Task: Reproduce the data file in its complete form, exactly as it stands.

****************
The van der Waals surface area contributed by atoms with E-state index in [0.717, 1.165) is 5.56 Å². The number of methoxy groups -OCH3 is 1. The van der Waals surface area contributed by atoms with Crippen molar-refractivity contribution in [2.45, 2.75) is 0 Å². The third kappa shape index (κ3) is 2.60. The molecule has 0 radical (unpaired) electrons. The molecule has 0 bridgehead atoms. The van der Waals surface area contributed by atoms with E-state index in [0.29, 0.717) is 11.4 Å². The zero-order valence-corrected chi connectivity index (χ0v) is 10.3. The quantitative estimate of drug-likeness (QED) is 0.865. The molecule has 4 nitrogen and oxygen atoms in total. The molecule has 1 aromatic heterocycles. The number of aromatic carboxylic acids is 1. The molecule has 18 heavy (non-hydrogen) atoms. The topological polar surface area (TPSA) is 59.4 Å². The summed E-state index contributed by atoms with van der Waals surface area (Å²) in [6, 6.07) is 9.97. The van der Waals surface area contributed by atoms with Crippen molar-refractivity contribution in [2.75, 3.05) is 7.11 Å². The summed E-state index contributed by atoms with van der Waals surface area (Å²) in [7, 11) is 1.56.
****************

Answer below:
The van der Waals surface area contributed by atoms with E-state index in [0.717, 1.165) is 5.56 Å². The number of methoxy groups -OCH3 is 1. The van der Waals surface area contributed by atoms with Crippen molar-refractivity contribution in [2.45, 2.75) is 0 Å². The third kappa shape index (κ3) is 2.60. The molecule has 0 radical (unpaired) electrons. The molecule has 0 bridgehead atoms. The van der Waals surface area contributed by atoms with E-state index in [0.29, 0.717) is 11.4 Å². The zero-order valence-corrected chi connectivity index (χ0v) is 10.3. The quantitative estimate of drug-likeness (QED) is 0.865. The molecule has 4 nitrogen and oxygen atoms in total. The molecule has 1 aromatic heterocycles. The number of aromatic carboxylic acids is 1. The molecule has 18 heavy (non-hydrogen) atoms. The topological polar surface area (TPSA) is 59.4 Å². The summed E-state index contributed by atoms with van der Waals surface area (Å²) in [6, 6.07) is 9.97. The van der Waals surface area contributed by atoms with Crippen molar-refractivity contribution in [2.75, 3.05) is 7.11 Å². The summed E-state index contributed by atoms with van der Waals surface area (Å²) in [7, 11) is 1.56.